Like us, dogs need a good dose of exercise each day. Also like us, they are susceptible to over doing it which can lead to strains, sprains and injuries. Here is what you need to know so that both you and your workout companion can strengthen your bond and cardiovascular health safely.
- Speak with your veterinarian
It is always recommended to speak with a doctor before starting an exercise routine and the same goes for your dog. They should be examined by their veterinarian and given the all clear to begin. It is also important to note your dog’s age and breed, and what they mean to their endurance and capabilities. For example, long distance runs are not good for young and developing dogs or seniors. The breed is another indicator of the type of workout you can do together with some breeds being capable of harder workouts than others.
- Start slow and work up to a more vigorous routine
You couldn’t, or shouldn’t, go out and run a 10K without training for it and neither should your dog. Always start slow and work up to more intensive runs or hikes. Warming up is also essential to avoid injuries.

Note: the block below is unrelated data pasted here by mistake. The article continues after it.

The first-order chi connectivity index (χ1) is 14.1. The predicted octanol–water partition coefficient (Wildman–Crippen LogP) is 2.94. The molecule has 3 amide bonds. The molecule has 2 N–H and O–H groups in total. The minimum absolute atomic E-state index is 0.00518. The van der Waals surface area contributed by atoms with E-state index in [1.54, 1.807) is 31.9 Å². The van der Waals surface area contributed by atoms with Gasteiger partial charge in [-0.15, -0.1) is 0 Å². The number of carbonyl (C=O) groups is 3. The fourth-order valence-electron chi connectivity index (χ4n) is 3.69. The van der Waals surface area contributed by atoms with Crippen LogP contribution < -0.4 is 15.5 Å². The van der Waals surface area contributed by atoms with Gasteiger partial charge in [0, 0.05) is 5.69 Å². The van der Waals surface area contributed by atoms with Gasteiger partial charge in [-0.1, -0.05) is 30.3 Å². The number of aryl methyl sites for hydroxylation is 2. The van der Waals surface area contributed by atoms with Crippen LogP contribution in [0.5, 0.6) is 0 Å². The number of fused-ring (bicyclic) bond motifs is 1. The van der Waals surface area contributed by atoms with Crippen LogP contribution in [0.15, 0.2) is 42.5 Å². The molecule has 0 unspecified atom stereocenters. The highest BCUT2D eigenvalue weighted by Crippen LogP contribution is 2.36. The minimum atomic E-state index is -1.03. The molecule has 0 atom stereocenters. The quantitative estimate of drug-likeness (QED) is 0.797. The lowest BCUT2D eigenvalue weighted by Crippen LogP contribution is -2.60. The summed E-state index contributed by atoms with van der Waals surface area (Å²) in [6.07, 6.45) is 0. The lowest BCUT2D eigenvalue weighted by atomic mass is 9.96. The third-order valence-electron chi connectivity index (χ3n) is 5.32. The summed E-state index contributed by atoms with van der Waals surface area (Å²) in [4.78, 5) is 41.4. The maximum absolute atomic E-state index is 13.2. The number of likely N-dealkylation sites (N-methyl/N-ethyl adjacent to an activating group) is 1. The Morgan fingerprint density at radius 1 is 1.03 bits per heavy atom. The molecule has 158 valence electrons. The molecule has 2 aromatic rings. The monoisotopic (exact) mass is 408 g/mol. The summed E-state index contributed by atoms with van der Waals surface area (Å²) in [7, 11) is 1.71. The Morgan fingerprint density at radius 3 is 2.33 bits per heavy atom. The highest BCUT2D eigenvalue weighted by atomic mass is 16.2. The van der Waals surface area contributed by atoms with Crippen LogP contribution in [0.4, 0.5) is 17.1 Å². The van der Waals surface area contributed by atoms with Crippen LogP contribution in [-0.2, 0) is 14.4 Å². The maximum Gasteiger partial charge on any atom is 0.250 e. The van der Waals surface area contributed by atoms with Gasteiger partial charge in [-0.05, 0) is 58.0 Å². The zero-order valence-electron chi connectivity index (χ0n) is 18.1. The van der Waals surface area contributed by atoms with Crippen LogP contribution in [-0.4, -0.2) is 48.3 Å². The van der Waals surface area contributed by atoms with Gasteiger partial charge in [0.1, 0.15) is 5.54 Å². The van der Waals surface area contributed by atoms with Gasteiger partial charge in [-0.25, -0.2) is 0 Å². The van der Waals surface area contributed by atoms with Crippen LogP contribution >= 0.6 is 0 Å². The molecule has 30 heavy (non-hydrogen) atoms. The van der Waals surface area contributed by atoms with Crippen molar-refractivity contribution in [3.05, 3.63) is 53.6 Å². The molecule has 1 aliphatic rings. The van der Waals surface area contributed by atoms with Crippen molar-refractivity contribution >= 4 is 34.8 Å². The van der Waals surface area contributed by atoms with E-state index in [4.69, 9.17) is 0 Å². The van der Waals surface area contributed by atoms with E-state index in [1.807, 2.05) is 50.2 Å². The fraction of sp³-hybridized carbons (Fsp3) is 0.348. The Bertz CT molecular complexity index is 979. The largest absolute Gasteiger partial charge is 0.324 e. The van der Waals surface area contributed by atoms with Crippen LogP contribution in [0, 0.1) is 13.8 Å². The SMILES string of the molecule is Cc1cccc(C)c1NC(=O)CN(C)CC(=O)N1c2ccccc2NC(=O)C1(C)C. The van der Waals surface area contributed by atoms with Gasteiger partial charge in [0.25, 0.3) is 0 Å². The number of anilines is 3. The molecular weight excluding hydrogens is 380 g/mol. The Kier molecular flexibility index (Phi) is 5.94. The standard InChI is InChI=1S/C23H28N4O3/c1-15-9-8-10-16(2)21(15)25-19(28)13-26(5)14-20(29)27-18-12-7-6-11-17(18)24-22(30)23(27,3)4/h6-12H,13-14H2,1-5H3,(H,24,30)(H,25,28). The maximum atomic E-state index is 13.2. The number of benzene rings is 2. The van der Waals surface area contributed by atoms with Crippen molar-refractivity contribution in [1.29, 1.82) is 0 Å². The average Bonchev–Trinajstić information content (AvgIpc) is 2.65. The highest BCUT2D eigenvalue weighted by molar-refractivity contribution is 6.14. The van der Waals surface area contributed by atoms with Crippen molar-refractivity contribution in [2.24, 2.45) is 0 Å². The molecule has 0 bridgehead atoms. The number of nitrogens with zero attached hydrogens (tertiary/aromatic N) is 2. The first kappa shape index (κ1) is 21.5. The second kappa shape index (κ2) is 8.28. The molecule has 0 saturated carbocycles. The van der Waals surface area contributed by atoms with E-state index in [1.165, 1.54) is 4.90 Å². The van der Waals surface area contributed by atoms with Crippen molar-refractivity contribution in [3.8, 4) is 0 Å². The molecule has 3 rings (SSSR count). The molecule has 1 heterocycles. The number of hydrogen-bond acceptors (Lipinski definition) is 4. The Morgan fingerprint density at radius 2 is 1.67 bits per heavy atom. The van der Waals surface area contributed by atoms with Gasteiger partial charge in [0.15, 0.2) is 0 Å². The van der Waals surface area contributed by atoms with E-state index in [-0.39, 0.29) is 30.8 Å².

- Beware of outside temperatures and weather conditions
During the summer, shorten workouts and schedule them for early morning or evening when temperatures are milder. Remember, your dog is wearing a fur coat and feels the heat much more than you do. You should also be aware of the ground temperature, as pavement and asphalt can become quite hot and burn their paws.
In the winter, watch for clumps of snow and ice that can form in your dog’s paws. This is uncomfortable for them and can cause injury if not removed. And while salt makes it easier for us to maneuver over ice and snow, it can put unprotected paw pads at risk of drying, cracking, frostbite and even chemical burns.
- Know when enough is enough
If your dog shows any signs of exhaustion or pain, starts panting heavily or has trouble breathing, you have pushed him too hard. A workout shouldn’t get this far but mistakes happen and if it does, stop right away, allow your dog to cool and calm down and give him a few days to rest before getting back to your routine.
Hydration is always important while engaging in physical activity, but is especially important during the warmer months. If you will be out for an extended period of time, carry a water bottle so that your dog can have drinks throughout the run or hike. Having some treats on hand can also keep your dog’s energy up. After any exercise, a fresh bowl of water should be waiting at home.
- Post workout evaluation
After any workout, check your dog for cuts, scrapes and worn pads. If there are any, Nature’s Aid for pets can be applied to the area to help it heal. If you were out in a wooded area or anywhere with tall grasses, check their fur for burrs, ticks and any other objects that don’t belong.
Keep an eye out for injuries that may take a few days to show up and give your dog a chance to properly rest between workouts.